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How to Win a Federal Contract Faster as a Woman-Owned Business
Women-owned small business federal contracting is a complex and competitive arena. In general, contractors face plenty of challenges trying to stand out in a crowded market. Those difficulties often escalate in federal contracting, where decisions are heavily influenced by existing relationships. Breaking into the market and winning bids can be tricky. But the good news is that resources are available to level the playing field.
The U.S. Small Business Administration (SBA) runs a program to support women-owned small business federal contracting. Besides running this initiative, the SBA works closely with federal agencies to help them achieve a 5% contracting goal for women-owned small businesses. The Women-Owned Small Business Federal Contracting Program is designed to make this goal achievable.
The Purpose of The Women-Owned Small Business Federal Contracting Program
According to the SBA, this program is all about creating a more even competitive climate. There are parts of the government where women are underrepresented when bidding for contracts. As such, this creates a problem for immediate bidding. And it can extend the scope of the problem as agencies may be more likely to work with businesses they trust. When women-owned small businesses are underrepresented, they can’t get their foot in the door and be taken seriously. The program aims to eliminate this bias by changing the competitive landscape surrounding bidding for certain government contracts.
How the Program Works
The program uses the concept of exclusivity to create a stronger sense of equality in federal contracting. To act on this, the SBA has identified industries in which women-owned small businesses tend to be underrepresented. From there, the agency identifies contracts for the program and limits the competition for those bids. In this way, a more favorable environment for those specific proposals is created. As a result, a woman-owned small business has a higher likelihood of winning that contract. But perhaps more importantly, it allows them to start building a reputation as a trusted contractor. In addition, the program adds further restrictions to create opportunities for women-owned small businesses that are considered economically disadvantaged.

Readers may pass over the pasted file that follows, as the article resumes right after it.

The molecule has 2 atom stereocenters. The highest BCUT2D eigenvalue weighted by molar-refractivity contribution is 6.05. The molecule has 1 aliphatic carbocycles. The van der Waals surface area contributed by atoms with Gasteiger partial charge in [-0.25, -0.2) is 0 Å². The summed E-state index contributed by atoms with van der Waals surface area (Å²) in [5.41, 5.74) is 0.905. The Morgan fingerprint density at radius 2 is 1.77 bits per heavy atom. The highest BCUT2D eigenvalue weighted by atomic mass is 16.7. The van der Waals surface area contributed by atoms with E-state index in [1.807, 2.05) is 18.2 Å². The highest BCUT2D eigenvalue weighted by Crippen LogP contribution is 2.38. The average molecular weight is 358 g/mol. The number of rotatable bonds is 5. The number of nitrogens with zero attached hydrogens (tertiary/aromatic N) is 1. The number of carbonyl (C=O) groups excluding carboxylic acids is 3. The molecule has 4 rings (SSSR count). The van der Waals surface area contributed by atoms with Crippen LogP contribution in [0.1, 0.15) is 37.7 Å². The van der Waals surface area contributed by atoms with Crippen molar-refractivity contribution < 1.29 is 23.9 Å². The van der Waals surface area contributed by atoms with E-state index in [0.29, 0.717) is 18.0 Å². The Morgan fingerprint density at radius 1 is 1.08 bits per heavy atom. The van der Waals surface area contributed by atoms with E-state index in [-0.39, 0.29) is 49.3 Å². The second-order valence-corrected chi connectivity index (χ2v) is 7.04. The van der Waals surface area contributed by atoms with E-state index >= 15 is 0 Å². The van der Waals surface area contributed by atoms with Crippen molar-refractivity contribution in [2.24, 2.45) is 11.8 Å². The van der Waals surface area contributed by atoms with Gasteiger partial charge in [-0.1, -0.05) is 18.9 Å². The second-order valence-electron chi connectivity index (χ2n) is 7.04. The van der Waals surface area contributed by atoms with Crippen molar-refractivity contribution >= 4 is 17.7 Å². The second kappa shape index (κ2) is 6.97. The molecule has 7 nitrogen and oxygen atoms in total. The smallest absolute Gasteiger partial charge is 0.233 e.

Some of the industries covered by the program include:
• Support activities for forestry
• Sewage treatment, water supply and irrigation
• Various segments of construction and remodeling
• Water/sewer and oil/gas pipeline construction
• Civil engineering construction
• Contracting in specific sectors, including structural steel, framing, masonry, glass, roofing, and siding.
This is a small sampling of a very long list of industries covered in the Women-Owned Small Business Federal Contracting program.
Getting Into the Program
Eligibility requirements for the program are relatively straightforward. You have to qualify as a small business. And your business must also be at least 51% women-owned and controlled. Those women must be U.S. citizens. Women must also be involved in both long-term decision-making and day-to-day management. Full requirements can be found on ecf.gov.
Preparing for a Bid
The SBA’s Women-Owned Small Business Federal Contracting program can get you into a federal bid. However, the program won’t help you win. It is essential to prepare your business to offer the best bid possible. Small business loans can go a long way in making this happen. Working capital loans can give you funds to build your business infrastructure. From there, you can strengthen your bid and put yourself in a better position to succeed. Don’t let the many myths about women-owned businesses keep you down. Instead, take advantage of special programs designed to level the playing field.
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